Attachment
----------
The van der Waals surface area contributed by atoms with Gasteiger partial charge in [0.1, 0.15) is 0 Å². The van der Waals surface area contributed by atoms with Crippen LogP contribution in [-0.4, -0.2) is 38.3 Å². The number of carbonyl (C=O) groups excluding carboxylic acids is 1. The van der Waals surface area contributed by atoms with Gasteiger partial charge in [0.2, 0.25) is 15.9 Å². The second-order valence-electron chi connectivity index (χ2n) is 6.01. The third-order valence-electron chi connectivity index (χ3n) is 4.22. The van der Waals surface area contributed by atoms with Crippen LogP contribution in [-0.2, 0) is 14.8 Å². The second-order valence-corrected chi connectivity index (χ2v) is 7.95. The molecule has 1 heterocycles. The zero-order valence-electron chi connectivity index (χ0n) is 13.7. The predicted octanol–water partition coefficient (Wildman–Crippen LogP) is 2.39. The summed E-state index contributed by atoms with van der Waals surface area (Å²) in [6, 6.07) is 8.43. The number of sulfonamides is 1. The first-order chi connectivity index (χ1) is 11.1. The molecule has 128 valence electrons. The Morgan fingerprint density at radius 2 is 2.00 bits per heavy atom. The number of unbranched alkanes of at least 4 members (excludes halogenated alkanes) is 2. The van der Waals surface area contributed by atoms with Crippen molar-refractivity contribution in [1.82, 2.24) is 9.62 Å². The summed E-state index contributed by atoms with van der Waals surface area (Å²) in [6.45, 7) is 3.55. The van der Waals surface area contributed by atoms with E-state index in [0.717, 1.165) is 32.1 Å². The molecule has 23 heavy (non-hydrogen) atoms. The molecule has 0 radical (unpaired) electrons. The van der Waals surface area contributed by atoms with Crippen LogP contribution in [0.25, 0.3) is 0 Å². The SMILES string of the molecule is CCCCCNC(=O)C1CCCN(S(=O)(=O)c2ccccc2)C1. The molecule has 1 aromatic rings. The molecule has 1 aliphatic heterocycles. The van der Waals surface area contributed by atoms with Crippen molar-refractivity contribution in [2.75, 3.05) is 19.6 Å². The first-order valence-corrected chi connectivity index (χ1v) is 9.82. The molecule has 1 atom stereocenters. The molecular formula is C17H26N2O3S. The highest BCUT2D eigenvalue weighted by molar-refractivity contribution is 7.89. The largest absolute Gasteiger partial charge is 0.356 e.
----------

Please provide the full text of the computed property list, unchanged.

The van der Waals surface area contributed by atoms with Gasteiger partial charge in [0.1, 0.15) is 0 Å². The van der Waals surface area contributed by atoms with Crippen LogP contribution in [-0.4, -0.2) is 38.3 Å². The number of carbonyl (C=O) groups excluding carboxylic acids is 1. The van der Waals surface area contributed by atoms with Gasteiger partial charge in [0.2, 0.25) is 15.9 Å². The second-order valence-electron chi connectivity index (χ2n) is 6.01. The third-order valence-electron chi connectivity index (χ3n) is 4.22. The van der Waals surface area contributed by atoms with Crippen LogP contribution in [-0.2, 0) is 14.8 Å². The second-order valence-corrected chi connectivity index (χ2v) is 7.95. The molecule has 1 heterocycles. The zero-order valence-electron chi connectivity index (χ0n) is 13.7. The predicted octanol–water partition coefficient (Wildman–Crippen LogP) is 2.39. The summed E-state index contributed by atoms with van der Waals surface area (Å²) in [6, 6.07) is 8.43. The number of sulfonamides is 1. The first-order chi connectivity index (χ1) is 11.1. The molecule has 128 valence electrons. The Morgan fingerprint density at radius 2 is 2.00 bits per heavy atom. The number of unbranched alkanes of at least 4 members (excludes halogenated alkanes) is 2. The van der Waals surface area contributed by atoms with Crippen molar-refractivity contribution in [1.82, 2.24) is 9.62 Å². The summed E-state index contributed by atoms with van der Waals surface area (Å²) in [6.45, 7) is 3.55. The van der Waals surface area contributed by atoms with E-state index in [0.717, 1.165) is 32.1 Å². The molecule has 23 heavy (non-hydrogen) atoms. The molecule has 0 radical (unpaired) electrons. The van der Waals surface area contributed by atoms with Crippen LogP contribution in [0.25, 0.3) is 0 Å². The SMILES string of the molecule is CCCCCNC(=O)C1CCCN(S(=O)(=O)c2ccccc2)C1. The molecule has 1 aromatic rings. The molecule has 1 aliphatic heterocycles. The van der Waals surface area contributed by atoms with Crippen molar-refractivity contribution in [2.75, 3.05) is 19.6 Å². The first-order valence-corrected chi connectivity index (χ1v) is 9.82. The molecule has 1 atom stereocenters. The molecular formula is C17H26N2O3S. The highest BCUT2D eigenvalue weighted by molar-refractivity contribution is 7.89. The largest absolute Gasteiger partial charge is 0.356 e.